On a basic level, CISOs can improve their communications by avoiding information-dumping and scare tactics. Turning in a 100-page report full of metrics the Board doesn’t understand isn’t useful. Similarly, warning of worst-case-scenarios can backfire when it creates a reactionary approach to security.

Further, CISOs should take a risk-based approach to cybersecurity reporting. In practice, that means making sure KPIs contain context about the actual risk posed to the organisation. In addition, CISOs should understand each data point’s impact on larger business KPIs and objectives.

Following a risk-based approach to reporting can help CISOs demonstrate the effectiveness of their programs, advocate for new initiatives, and improve overall security.

UK police team up with Cisco for cyber security training

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Cisco Networking Academy has announced plans to team up with the UK’s police force in a bid to make the country’s cyber space a safer environment.

The initiative will see officers all over the country trained in best cyber security practices and has been described as a ‘pivotal partnership’.

As well as sharing its expertise in the field of cyber security, Cisco will also be running scaleable and accessible programmes for police officers, of which the company revealed there are at least 12,000 across England, Scotland, Wales and Northern Ireland currently maintaining the safety and security of online and offline worlds. 

“We are very pleased to be working with Cisco Networking Academy. By joining the programme, forces can access training designed to raise awareness and increase their understanding of cybercrime and cyber threats, while also gaining insights into the procedures used to defend networks,” said Andy Beet, National Police Chiefs’ Council, Data Communications Group, Futures Lead.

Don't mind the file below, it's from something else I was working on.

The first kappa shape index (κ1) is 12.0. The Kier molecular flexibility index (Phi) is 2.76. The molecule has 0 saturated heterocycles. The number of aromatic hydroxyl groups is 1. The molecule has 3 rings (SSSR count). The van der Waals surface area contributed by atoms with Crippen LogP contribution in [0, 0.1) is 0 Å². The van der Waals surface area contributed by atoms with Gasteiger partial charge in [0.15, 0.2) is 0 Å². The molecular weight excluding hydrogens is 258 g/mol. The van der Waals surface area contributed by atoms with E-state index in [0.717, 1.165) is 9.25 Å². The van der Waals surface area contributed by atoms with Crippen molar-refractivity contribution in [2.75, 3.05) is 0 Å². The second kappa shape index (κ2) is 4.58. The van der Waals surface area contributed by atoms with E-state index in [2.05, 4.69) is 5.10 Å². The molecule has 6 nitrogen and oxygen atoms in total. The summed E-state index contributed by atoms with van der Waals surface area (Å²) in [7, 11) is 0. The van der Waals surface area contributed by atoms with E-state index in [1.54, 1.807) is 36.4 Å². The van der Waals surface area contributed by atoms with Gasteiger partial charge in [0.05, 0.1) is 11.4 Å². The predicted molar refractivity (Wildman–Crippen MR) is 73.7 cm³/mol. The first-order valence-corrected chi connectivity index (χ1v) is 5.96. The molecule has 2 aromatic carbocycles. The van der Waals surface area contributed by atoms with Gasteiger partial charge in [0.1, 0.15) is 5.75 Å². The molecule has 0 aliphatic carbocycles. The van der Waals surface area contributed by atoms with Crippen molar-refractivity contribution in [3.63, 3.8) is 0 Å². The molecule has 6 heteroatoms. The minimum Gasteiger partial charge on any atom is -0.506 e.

“It’s important for all police officers to understand cybersecurity as fully as possible; by doing so they can develop their knowledge in this increasingly important area, improving security in both their professional and personal lives,” Beet concluded.

Reading is UK’s top destination for cybersecurity professionals

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A new study has revealed the top UK cities for those working in the cybersecurity industry, measured against a criteria of salary levels, affordability, job availability and sector growth potential.

Reading came out top of the rankings, followed by Leeds, Cardiff, Edinburgh and Manchester, according to data pulled together by cyber security training outfit, Crucial Academy.

The research makes for interesting reading (no pun intended) against the backdrop of the perceived skills gap within the UK’s cybersecurity community, and beyond – the Information Systems Audit and Control Association (ISACA) estimates a global shortage of 2 million cyber security professionals by 2019, according to the UK House of Lords Digital Skills Committee.

In August, research from Databarracks revealed only 56 per cent of UK firms believe they have sufficient cybersecurity skills in-house to deal with the numerous threats they are facing, according to new research.

Databarracks questioned over 400 IT decision makers in the UK as part of its 10th annual, survey in order to understand their views on a series of issues relating to IT security and business continuity.

And 12 months ago the UK Government said it was “acutely aware” of the need for more skilled cyber security professionals working within the sector, and that it was embarking on a series of initiatives to help promote the profession.

Discussing the concern with members of UK technology industry body TechUK, Matt Parsons, head of cyber security skills at the Department for Culture, Media and Sport (DCMS) said at the time: “We are looking at a number of ways to retrain people who are interested in moving into the industry at pace and at scale.

“Using what we have learned, we are planning to scale up and look at how we can support the cyber security industry – and get more people in at a quicker rate.”